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Vitality and Growth of the Threatened Lichen Lobaria pulmonaria (L.) Hoffm. in Response to Logging and Implications for Its Conservation in Mediterranean Oak Forests

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Forest logging can be detrimental for non-vascular epiphytes, determining the loss of key components for ecosystem functioning. Legal logging in a Mediterranean mixed oak forest (Tuscany, Central Italy) in 2016 heavily impacted sensitive non-vascular epiphytes, including a large population of the threatened forest lichen Lobaria pulmonaria (L.) Hoffm. This event offered the background for this experiment, where the potential effects of logging in oak forests are simulated by means of L. pulmonaria micro-transplants (thallus fragments <1 cm). Our working hypothesis is that forest logging could negatively influence the growth of the thalli exposed in logged stands compared to those exposed in unlogged stands. One hundred meristematic lobes and 100 non-meristematic fragments are exposed for one year on 20 Turkey oak trees (Quercus cerris), half in a logged and half in an unlogged stand. Chlorophyll (Chl) a fluorescence emission and total chlorophyll content are used as a proxy for the overall vitality of the transplants, while their growth is considered an indicator of long-term effects. Generally, vitality and growth of the transplants in the logged stand are lower than in the unlogged stand. Both vitality and growth varies between the meristematic and non-meristematic fragments, the former performing much better. Hence, irrespective of forest management, meristematic fragments show higher growth rates (0.16–0.18 cm2 year-1) than non-meristematic ones (0.02–0.06 cm2 year-1). Considering that a conservation-oriented management for this species should be tailored at the habitat-level and, especially, at the tree-level, our results suggest that for appropriate conservation strategies, it is necessary to consider the life cycle of the lichen, since the probability of survival of the species may vary, with meristematic fragments having more chance to survive after logging.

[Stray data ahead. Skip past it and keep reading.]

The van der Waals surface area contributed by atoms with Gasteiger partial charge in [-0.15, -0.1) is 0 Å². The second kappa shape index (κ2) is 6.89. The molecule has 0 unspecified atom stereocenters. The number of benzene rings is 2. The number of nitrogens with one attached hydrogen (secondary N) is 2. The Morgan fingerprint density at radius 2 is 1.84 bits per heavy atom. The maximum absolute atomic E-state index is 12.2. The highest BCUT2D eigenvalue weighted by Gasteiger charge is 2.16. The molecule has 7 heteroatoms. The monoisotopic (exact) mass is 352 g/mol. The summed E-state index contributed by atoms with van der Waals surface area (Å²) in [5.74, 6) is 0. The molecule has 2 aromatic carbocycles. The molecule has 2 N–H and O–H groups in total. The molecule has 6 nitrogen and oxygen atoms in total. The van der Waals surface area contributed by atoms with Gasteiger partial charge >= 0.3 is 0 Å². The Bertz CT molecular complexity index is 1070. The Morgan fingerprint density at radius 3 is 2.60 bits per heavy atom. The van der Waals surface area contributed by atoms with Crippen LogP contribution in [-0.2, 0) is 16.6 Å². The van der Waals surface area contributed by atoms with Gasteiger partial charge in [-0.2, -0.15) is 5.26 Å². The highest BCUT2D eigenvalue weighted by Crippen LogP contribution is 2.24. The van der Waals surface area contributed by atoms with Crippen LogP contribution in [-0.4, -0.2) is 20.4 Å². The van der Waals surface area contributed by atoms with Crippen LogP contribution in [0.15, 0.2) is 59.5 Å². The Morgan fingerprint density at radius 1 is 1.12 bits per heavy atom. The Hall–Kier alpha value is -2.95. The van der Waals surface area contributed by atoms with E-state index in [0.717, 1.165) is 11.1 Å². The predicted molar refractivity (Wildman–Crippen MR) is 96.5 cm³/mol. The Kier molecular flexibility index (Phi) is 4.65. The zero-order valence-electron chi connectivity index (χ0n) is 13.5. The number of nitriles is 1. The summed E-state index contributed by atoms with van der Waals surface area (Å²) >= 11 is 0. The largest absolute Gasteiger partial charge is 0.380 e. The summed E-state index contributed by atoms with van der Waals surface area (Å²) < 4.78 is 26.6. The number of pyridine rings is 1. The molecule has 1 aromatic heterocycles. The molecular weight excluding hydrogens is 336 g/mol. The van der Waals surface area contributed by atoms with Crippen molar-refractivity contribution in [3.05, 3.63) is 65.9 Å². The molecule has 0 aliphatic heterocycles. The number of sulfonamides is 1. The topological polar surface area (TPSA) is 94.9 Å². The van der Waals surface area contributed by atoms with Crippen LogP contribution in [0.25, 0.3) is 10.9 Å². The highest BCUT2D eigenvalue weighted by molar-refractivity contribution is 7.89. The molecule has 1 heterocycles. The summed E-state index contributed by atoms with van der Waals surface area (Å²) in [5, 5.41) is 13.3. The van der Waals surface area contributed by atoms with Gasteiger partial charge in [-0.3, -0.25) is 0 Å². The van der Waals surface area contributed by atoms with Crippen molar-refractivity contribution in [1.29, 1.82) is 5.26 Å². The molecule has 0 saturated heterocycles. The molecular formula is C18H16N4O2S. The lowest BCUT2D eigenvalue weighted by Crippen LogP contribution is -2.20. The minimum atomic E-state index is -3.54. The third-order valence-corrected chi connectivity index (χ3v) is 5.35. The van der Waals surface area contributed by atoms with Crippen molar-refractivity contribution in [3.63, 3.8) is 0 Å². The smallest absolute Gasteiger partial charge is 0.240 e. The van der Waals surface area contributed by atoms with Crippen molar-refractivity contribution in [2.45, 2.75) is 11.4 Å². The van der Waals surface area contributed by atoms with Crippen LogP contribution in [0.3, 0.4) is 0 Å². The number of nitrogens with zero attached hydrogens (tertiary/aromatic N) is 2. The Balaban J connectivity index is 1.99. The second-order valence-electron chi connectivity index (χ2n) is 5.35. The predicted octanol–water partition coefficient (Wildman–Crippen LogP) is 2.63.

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Article
Vitality and Growth of the Threatened Lichen Lobaria
pulmonaria (L.) Hom. in Response to Logging and
Implications for Its Conservation in Mediterranean
Oak Forests
Elisabetta Bianchi 1, Renato Benesperi 2, Giorgio Brunialti 3, Luca Di Nuzzo 2,
Zuzana Faˇckovcová4, Luisa Frati 3, Paolo Giordani 5, Juri Nascimbene 6, Sonia Ravera 7,
Chiara Vallese 6and Luca Paoli 8,*
1Department of Life Science, University of Siena, 53100 Siena, Italy; elisabetta.bianchi@unisi.it
2Department of Biology, University of Florence, 50121 Florence, Italy; renato.benesperi@unifi.it (R.B.);
luca.dinuzzo@stud.unifi.it (L.D.N.)
3TerraData environmetrics, Spin-oCompany of the University of Siena, 58025 Monterotondo Marittimo,
Italy; brunialti@terradata.it (G.B.); frati@terradata.it (L.F.)
4Plant Science and Biodiversity Centre, Slovak Academy of Sciences, 84523 Bratislava, Slovakia;
zuzana.fackovcova@savba.sk
5DIFAR, University of Genoa, 16148 Genoa, Italy; giordani@difar.unige.it
6Department of Biological, Geological and Environmental Sciences, University of Bologna, 40126 Bologna,
Italy; juri.nascimbene@unibo.it (J.N.); vallese.chiara@gmail.com (C.V.)
7
Department of Biological, Chemical and Pharmaceutical Sciences and Technologies, University of Palermo,
90123 Palermo, Italy; sonia.ravera@unipa.it
8Department of Biology, University of Pisa, 56126 Pisa, Italy
*Correspondence: luca.paoli@unipi.it
Received: 7 August 2020; Accepted: 11 September 2020; Published: 16 September 2020


Abstract: Forest logging can be detrimental for non-vascular epiphytes, determining the loss of key
components for ecosystem functioning. Legal logging in a Mediterranean mixed oak forest (Tuscany,
Central Italy) in 2016 heavily impacted sensitive non-vascular epiphytes, including a large population
of the threatened forest lichen Lobaria pulmonaria (L.) Hom. This event oered the background for this
experiment, where the potential eects of logging in oak forests are simulated by means of L. pulmonaria
micro-transplants (thallus fragments <1 cm). Our working hypothesis is that forest logging could
negatively influence the growth of the thalli exposed in logged stands compared to those exposed in
unlogged stands. One hundred meristematic lobes and 100 non-meristematic fragments are exposed
for one year on 20 Turkey oak trees (Quercus cerris), half in a logged and half in an unlogged stand.
Chlorophyll (Chl) afluorescence emission and total chlorophyll content are used as a proxy for the